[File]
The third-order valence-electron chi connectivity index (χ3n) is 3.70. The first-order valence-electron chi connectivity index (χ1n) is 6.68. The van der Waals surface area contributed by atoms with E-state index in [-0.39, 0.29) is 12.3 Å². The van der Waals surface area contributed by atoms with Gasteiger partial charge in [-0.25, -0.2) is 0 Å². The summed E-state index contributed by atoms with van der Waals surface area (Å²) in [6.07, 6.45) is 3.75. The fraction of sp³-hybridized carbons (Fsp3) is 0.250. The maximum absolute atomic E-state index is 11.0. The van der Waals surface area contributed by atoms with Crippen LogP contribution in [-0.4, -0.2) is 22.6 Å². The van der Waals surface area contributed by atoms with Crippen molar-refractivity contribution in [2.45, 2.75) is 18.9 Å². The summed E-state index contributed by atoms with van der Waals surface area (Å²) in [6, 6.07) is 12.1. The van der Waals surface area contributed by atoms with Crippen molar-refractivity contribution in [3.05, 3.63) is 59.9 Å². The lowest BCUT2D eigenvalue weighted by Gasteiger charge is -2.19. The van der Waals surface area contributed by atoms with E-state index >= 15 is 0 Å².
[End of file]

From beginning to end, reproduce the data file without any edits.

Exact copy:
The third-order valence-electron chi connectivity index (χ3n) is 3.70. The first-order valence-electron chi connectivity index (χ1n) is 6.68. The van der Waals surface area contributed by atoms with E-state index in [-0.39, 0.29) is 12.3 Å². The van der Waals surface area contributed by atoms with Gasteiger partial charge in [-0.25, -0.2) is 0 Å². The summed E-state index contributed by atoms with van der Waals surface area (Å²) in [6.07, 6.45) is 3.75. The fraction of sp³-hybridized carbons (Fsp3) is 0.250. The maximum absolute atomic E-state index is 11.0. The van der Waals surface area contributed by atoms with Crippen LogP contribution in [-0.4, -0.2) is 22.6 Å². The van der Waals surface area contributed by atoms with Crippen molar-refractivity contribution in [2.45, 2.75) is 18.9 Å². The summed E-state index contributed by atoms with van der Waals surface area (Å²) in [6, 6.07) is 12.1. The van der Waals surface area contributed by atoms with Crippen molar-refractivity contribution in [3.05, 3.63) is 59.9 Å². The lowest BCUT2D eigenvalue weighted by Gasteiger charge is -2.19. The van der Waals surface area contributed by atoms with E-state index >= 15 is 0 Å².